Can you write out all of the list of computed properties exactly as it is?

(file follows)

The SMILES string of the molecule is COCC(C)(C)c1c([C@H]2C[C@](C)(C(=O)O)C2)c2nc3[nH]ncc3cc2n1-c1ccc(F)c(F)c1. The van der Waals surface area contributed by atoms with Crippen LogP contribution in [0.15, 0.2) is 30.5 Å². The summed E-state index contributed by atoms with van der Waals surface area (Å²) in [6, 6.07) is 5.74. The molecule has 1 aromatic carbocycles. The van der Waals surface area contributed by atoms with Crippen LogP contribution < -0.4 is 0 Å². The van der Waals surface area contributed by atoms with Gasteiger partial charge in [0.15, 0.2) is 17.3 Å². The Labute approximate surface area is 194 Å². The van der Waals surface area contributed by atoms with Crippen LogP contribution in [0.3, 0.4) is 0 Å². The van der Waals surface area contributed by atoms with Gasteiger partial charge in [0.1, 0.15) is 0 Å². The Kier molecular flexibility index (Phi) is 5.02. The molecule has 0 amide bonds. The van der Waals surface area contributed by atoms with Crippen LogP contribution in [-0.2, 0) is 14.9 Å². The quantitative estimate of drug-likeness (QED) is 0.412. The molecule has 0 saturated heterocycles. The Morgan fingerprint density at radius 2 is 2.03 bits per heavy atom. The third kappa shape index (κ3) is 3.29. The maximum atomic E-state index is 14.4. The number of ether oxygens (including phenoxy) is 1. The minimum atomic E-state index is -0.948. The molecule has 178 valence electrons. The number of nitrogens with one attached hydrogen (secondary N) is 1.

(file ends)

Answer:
The SMILES string of the molecule is COCC(C)(C)c1c([C@H]2C[C@](C)(C(=O)O)C2)c2nc3[nH]ncc3cc2n1-c1ccc(F)c(F)c1. The van der Waals surface area contributed by atoms with Crippen LogP contribution in [0.15, 0.2) is 30.5 Å². The summed E-state index contributed by atoms with van der Waals surface area (Å²) in [6, 6.07) is 5.74. The molecule has 1 aromatic carbocycles. The van der Waals surface area contributed by atoms with Crippen LogP contribution < -0.4 is 0 Å². The van der Waals surface area contributed by atoms with Gasteiger partial charge in [0.15, 0.2) is 17.3 Å². The Labute approximate surface area is 194 Å². The van der Waals surface area contributed by atoms with Crippen LogP contribution in [0.3, 0.4) is 0 Å². The van der Waals surface area contributed by atoms with Gasteiger partial charge in [0.1, 0.15) is 0 Å². The Kier molecular flexibility index (Phi) is 5.02. The molecule has 0 amide bonds. The van der Waals surface area contributed by atoms with Crippen LogP contribution in [-0.2, 0) is 14.9 Å². The quantitative estimate of drug-likeness (QED) is 0.412. The molecule has 0 saturated heterocycles. The Morgan fingerprint density at radius 2 is 2.03 bits per heavy atom. The third kappa shape index (κ3) is 3.29. The maximum atomic E-state index is 14.4. The number of ether oxygens (including phenoxy) is 1. The minimum atomic E-state index is -0.948. The molecule has 178 valence electrons. The number of nitrogens with one attached hydrogen (secondary N) is 1.